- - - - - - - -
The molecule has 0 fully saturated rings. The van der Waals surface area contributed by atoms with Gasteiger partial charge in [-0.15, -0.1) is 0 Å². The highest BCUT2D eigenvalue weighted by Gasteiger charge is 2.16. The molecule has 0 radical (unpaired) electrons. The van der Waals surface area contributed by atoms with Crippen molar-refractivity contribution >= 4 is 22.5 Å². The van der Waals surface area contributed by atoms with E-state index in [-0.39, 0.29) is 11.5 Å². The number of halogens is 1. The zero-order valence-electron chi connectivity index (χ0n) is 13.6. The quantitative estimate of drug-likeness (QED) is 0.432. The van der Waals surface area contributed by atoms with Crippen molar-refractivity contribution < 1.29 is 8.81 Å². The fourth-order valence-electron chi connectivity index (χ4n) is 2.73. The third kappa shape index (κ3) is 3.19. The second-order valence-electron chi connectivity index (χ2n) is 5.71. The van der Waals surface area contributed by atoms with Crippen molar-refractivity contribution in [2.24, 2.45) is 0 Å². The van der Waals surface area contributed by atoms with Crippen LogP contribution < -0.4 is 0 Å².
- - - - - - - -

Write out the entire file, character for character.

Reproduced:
The molecule has 0 fully saturated rings. The van der Waals surface area contributed by atoms with Gasteiger partial charge in [-0.15, -0.1) is 0 Å². The highest BCUT2D eigenvalue weighted by Gasteiger charge is 2.16. The molecule has 0 radical (unpaired) electrons. The van der Waals surface area contributed by atoms with Crippen molar-refractivity contribution >= 4 is 22.5 Å². The van der Waals surface area contributed by atoms with E-state index in [-0.39, 0.29) is 11.5 Å². The number of halogens is 1. The zero-order valence-electron chi connectivity index (χ0n) is 13.6. The quantitative estimate of drug-likeness (QED) is 0.432. The van der Waals surface area contributed by atoms with Crippen molar-refractivity contribution < 1.29 is 8.81 Å². The fourth-order valence-electron chi connectivity index (χ4n) is 2.73. The third kappa shape index (κ3) is 3.19. The second-order valence-electron chi connectivity index (χ2n) is 5.71. The van der Waals surface area contributed by atoms with Crippen molar-refractivity contribution in [2.24, 2.45) is 0 Å². The van der Waals surface area contributed by atoms with Crippen LogP contribution < -0.4 is 0 Å².